# vector in space

• Sep 20th 2010, 06:40 AM
bobey
vector in space
Question :

describe the set of points in space whose coordinate satisfy the given equation or pair of equations:

(i) z=2y (ii) 3x=4y, z=1

if (i) or (ii) represents a line in space, give a unit vector that is parallel to the line. If (i) or (ii) represents a plane, give a unit vector that is normal to the plane.

My attempt :

z=2y is a line parallel to x-axis consisting of all points of the form (0,z,z)

3x=4y, z=1 is a plane perpendicular to the z=1 axis consisting of all points of the form (3x,3x,1)

(i) is a line, thus the unit vector that is parallel to the line is v/|v|= (0i-2j+k)/5

(ii) is a plane, thus a unit vector that is normal to the plane is v/|v|= (3i-4j+k)/26

is my answer is correct??? pls help me... tq
• Sep 20th 2010, 09:50 AM
Ackbeet
I'm afraid you're a bit off. A location in 3-dimensional space must be described by three variables. But a position on a line requires only one variable. A position on a plane requires two variables. So, if you're talking about a line, how many equations must you have in order to knock down the number of variables from 3 to 1? If you're talking about a plane, how many equations must you have in order to knock down the number of variables from 3 to 2?
• Sep 20th 2010, 12:35 PM
yungman
I am no expert as Ackbeet.

I believe (1) is a plane because $-\infty < x < \infty$

(2) is a line because z=1 and $y=\frac{3}{4}x$
• Sep 20th 2010, 01:46 PM
Soroban
Hello, bobey!

Quote:

Describe the set of points in space whose coordinates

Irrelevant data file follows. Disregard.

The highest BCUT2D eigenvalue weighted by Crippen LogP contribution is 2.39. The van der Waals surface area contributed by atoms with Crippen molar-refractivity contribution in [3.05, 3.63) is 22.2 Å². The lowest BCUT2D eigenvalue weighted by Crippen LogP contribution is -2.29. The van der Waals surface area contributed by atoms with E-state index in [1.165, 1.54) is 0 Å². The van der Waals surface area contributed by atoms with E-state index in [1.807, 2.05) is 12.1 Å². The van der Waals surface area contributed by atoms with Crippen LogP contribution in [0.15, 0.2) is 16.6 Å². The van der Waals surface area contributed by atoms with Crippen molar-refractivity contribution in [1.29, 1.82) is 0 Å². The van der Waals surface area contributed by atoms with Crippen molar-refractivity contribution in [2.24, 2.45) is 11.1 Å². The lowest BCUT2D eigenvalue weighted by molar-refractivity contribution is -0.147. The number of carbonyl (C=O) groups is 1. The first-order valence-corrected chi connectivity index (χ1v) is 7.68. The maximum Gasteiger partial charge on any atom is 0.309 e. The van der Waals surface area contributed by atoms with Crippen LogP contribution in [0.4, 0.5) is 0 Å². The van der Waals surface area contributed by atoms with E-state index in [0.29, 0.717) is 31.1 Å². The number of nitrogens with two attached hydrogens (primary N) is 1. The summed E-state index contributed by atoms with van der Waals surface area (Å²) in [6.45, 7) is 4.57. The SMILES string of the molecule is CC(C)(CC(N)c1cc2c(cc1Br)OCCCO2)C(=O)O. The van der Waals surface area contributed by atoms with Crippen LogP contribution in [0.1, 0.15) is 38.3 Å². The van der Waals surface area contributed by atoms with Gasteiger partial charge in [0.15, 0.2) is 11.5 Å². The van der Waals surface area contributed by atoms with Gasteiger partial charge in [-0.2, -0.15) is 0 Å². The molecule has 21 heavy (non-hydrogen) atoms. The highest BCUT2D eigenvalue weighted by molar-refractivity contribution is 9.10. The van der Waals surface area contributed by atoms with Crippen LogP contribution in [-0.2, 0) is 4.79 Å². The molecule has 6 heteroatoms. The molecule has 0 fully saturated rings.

satisfy the given equation or pair of equations:

. . $(a)\; z\:=\:2y \qquad\qquad (b)\;\begin{array}{ccc}3x&=&4y \\ z&=&1\end{array}$

if (a) or (b) represents a line in space, give a unit vector that is parallel to the line.
If (a) or (b) represents a plane, give a unit vector that is normal to the plane.

In (a), we have: . $2y - z \:=\:0$

This is the equation of a plane.
It passes through the origin and has normal vector: . $\vec n \:=\:\langle 0,2,-1\rangle$

The unit normal vector is:

. . $\displaystyle \frac{\vec n}{|\vec n|} \;=\;\frac{\langle 0,2,-1\rangle}{\sqrt{0^2+2^2+(\text{-}1)^2}} \;=\;\frac{\langle 0,2,-1\rangle}{\sqrt{5}} \;=\;\left\langle 0,\,\frac{2}{\sqrt{5}},\,-\frac{1}{\sqrt{5}}\right\rangle$

In (b), we have: . $\begin{Bmatrix}3x &=& 4y \\ z &=& 1 \end{Bmatrix}$
We can write the equations like this: . $\begin{Bmatrix} x &=& x \\ y &=& \frac{3}{4}x \\ z &=& 1 \end{Bmatrix}$

$\text{On the right, replace }\,x\text{ with }\,t\!:\;\;\begin{Bmatrix}x &=& t \\ y &=& \frac{3}{4}t \\ z &=& 1\end{Bmatrix}$

These are the parametric equations of a line.

It passes through $(0,0,1)$ and has direction vector $\vec v \:=\:\langle 1,\frac{3}{4},0\rangle$

The unit vector is:

. . $\displaystyle \frac{\vec v}{|\vec v|} \;=\;\frac{\langle 1,\frac{3}{4},0\rangle}{\sqrt{1^2+(\frac{3}{4})^2 + 0^2}} \;=\;\frac{\langle1,\frac{3}{4},0\rangle}{\frac{5} {4}} \;=\;\left\langle \frac{4}{5},\,\frac{3}{5},\,0\right\rangle$